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Re: Who am I? A correction.

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  • epsteinrob
    Hi Ken H. ... Ha ha ha, that is rich. Have you ever read Nagarjuna? You are welcome to disagree with his philosophy, but to dismiss him as a weasel? One of
    Message 1 of 56 , Sep 24, 2010
      Hi Ken H.

      --- In dhammastudygroup@yahoogroups.com, "Ken H" <kenhowardau@...> wrote:

      > Weasel words notwithstanding, Nagarjuna's pseudo-philosophy held great appeal to many Buddhists. Those who were clinging desperately to a belief in self could have their cake and eat it too! They could pay lip service to the Buddha's doctrine of anatta, and still believe that somehow - in some logic-defying way - there really was a self.

      Ha ha ha, that is rich. Have you ever read Nagarjuna? You are welcome to disagree with his philosophy, but to dismiss him as a weasel? One of the greatest of all the Buddhist philosophers, certainly one of the most influential.

      In any case, I am not a follower of Nagarjuna, and you brought him up, not me. And your conclusion at the end that somehow one could believe that "there really was a self" is the *opposite* of everything that I said.

      If you wish to argue with yourself about a nonexistent conclusion that is not being drawn, feel free, but it has nothing to do with me. If you want to cling to paramatha dhammas as being more "actual" then self, when they are fleeting and empty and subject to the three marks, that is your choice, but it is the opposite of the attitude recently expressed by K. Sujin that the only purpose of investigating dhammas is to see that they are anatta, which was also my point.

      Be well,
      Robert E.

      = = = = = = = =
    • Ken O
      Dear Ari I suggest you do not use this exercise because there is no I in dhammas.  Conceivings of I is due to three dhammas, ditthi, mana and lobha.  Using
      Message 56 of 56 , Feb 12, 2011
        Dear Ari

        I suggest you do not use this exercise because there is no I in dhammas. 
        Conceivings of I is due to three dhammas, ditthi, mana and lobha.  Using this
        exercise would not help in mindfuless, it could be rather counter productive as
        it keeps the mind on I which in the first place does not exist.   Mindfulness is
        not about asking Who am I, mindfulness can arise with or without panna. 
        Mindfulness is awareing of dhamma that arise.  Mindfulness guards the mind but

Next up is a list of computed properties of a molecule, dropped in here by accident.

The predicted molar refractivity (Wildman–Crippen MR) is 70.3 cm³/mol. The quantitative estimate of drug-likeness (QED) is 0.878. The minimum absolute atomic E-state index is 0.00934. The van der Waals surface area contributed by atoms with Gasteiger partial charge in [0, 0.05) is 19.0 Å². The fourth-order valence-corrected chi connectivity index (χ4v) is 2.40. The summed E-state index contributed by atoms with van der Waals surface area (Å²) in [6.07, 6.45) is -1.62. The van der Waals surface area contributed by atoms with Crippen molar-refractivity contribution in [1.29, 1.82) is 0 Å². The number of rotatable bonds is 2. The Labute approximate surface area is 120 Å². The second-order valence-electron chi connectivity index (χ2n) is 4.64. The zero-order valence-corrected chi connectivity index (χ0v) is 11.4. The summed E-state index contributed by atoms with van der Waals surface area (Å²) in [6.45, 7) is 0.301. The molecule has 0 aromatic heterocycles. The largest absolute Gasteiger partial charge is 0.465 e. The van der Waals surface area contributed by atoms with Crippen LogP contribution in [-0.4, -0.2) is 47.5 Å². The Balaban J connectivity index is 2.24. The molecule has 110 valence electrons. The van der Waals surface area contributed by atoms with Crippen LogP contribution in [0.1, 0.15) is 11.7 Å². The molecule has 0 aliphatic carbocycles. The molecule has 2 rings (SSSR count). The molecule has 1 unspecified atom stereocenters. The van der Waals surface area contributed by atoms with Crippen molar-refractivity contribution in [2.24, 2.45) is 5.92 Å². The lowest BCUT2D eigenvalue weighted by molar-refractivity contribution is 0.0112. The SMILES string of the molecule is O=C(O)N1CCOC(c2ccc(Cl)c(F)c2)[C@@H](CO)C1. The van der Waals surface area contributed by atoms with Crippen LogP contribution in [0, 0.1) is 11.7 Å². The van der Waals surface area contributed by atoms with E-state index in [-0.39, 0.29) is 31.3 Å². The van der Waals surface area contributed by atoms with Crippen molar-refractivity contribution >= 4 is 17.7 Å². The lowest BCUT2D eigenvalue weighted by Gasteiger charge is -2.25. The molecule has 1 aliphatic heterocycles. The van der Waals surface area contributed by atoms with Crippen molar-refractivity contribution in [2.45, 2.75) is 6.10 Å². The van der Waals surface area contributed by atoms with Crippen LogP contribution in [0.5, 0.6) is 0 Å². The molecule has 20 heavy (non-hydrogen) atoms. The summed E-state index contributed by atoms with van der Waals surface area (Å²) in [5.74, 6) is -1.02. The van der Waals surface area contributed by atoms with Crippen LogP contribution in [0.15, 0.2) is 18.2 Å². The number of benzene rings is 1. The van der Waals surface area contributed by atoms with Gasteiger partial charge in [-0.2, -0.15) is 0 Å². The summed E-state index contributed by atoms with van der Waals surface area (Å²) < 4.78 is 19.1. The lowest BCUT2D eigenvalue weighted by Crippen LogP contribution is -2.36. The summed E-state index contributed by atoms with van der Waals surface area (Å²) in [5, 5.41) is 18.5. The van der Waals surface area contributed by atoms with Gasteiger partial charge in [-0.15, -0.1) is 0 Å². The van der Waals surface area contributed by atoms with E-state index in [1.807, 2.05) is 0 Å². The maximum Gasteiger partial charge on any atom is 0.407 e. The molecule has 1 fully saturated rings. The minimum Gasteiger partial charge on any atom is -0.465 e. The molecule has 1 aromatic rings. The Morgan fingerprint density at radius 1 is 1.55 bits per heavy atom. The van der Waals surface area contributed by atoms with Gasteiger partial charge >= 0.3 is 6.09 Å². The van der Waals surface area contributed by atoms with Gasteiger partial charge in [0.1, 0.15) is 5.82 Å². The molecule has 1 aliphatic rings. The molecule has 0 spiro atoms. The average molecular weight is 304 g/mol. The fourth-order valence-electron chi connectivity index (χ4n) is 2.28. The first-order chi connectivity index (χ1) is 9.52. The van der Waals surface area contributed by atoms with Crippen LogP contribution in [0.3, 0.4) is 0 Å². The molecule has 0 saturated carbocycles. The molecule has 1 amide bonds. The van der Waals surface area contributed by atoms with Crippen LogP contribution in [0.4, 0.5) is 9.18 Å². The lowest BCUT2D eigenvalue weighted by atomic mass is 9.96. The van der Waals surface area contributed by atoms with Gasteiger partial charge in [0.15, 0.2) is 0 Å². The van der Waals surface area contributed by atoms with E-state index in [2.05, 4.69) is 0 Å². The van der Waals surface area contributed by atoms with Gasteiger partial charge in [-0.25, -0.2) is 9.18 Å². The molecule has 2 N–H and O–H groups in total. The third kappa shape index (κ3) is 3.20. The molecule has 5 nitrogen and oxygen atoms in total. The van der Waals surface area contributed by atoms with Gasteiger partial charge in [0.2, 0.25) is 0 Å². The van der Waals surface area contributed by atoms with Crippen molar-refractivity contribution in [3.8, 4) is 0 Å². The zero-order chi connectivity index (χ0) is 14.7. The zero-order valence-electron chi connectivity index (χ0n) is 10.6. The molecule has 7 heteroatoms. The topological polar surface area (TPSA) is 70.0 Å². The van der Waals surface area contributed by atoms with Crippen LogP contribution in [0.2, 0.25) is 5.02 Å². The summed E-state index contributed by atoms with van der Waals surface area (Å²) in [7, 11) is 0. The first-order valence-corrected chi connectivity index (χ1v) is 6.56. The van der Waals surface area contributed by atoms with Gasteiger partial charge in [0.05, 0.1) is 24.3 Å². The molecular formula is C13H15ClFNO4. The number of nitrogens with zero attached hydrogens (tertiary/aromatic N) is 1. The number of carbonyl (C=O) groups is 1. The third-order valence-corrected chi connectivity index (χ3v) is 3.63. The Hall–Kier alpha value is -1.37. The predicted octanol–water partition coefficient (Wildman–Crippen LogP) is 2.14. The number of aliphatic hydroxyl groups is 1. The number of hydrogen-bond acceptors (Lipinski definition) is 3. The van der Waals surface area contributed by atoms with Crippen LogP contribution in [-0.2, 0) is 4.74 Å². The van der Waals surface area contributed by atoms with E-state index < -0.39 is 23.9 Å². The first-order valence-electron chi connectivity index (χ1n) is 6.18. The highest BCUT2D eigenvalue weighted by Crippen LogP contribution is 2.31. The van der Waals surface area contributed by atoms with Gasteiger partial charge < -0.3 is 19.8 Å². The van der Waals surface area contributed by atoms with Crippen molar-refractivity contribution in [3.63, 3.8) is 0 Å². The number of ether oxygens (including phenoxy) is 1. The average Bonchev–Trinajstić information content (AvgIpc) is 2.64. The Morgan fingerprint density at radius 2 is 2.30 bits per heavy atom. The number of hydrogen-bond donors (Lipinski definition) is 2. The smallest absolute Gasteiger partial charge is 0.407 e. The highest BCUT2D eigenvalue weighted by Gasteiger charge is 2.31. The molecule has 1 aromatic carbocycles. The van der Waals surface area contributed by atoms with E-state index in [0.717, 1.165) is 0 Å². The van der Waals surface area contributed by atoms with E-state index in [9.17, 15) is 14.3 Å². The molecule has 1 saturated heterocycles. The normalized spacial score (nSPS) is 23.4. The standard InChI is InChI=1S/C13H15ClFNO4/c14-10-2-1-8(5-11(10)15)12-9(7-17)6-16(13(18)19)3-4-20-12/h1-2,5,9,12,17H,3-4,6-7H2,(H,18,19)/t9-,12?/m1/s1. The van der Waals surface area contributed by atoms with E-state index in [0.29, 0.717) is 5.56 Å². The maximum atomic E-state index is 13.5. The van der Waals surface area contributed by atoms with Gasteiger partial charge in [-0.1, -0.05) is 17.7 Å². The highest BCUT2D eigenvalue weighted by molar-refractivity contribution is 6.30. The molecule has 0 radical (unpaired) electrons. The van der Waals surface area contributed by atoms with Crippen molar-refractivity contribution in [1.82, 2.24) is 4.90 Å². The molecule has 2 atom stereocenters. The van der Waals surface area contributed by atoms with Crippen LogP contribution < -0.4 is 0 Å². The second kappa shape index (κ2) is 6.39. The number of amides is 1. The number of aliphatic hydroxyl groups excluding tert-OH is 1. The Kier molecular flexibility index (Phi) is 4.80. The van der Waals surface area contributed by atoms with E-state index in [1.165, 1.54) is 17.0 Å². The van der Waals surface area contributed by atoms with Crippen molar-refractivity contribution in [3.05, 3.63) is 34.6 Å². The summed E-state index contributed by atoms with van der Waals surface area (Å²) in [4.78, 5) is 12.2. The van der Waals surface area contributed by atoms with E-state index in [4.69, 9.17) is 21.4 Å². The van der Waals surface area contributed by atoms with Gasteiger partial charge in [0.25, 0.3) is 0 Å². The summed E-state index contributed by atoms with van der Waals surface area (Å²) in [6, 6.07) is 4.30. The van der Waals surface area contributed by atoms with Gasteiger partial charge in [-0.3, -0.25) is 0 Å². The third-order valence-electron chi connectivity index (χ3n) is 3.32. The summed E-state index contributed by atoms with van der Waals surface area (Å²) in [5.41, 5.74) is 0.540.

it is not for knowing dhamma.  Panna knows the nature of dhamma.  Without panna,
        mindfulness would lead to a blissful life but not salvation. 


        Many people are concerned over mindfulness due sutta that depicts
        mindffullness.  But many did not look deeper into sutta.  To practise
        mindffulness as in the sutta, one must have virtue and panna.  Without virtue,
        one is blameable, if one is blameable, one mind is not at peace, if it is not at
        peace, the mind is not being able to be calm or concentrate.  Why panna, because
        mindfullness of breathing is used as a basis of insight but is not insight
        itself.  Insight could be developed through panna, through listening, through
        investigating of dhamma, through good dhamma friends.


        Also I rather not use Who am I but Is there an I.  We can be mindful of sound
        citta or other sense citta but it is not very useful for salvation as it only
        being mindful.  It must be accompanied by investigating of the nature of citta. 
        there are a variety of way to understand the nature of citta through
        investigation for eg since sound citta arise is dependent on sound rupa, since
        it is dependent, it is condition, if it is condition, it is impermanent, if it
        is impermanet, it is painful due to change, if it is painful, do you consider it
        as me, I or myself.  Definitely not, so there is no I in sound citta. 


        cheers
        Ken O


        >Dear list,
        >
        >I am told that it's a great mindfulness exercise to repeatedly ask yourself "who
        >
        >am I"
        >
        >Has anyone had any experience with this?
        >
        >For myself, I have no idea who I am, and "who I am" is an interesting question.


        >
        >Best,
        >Ari
        >
        >
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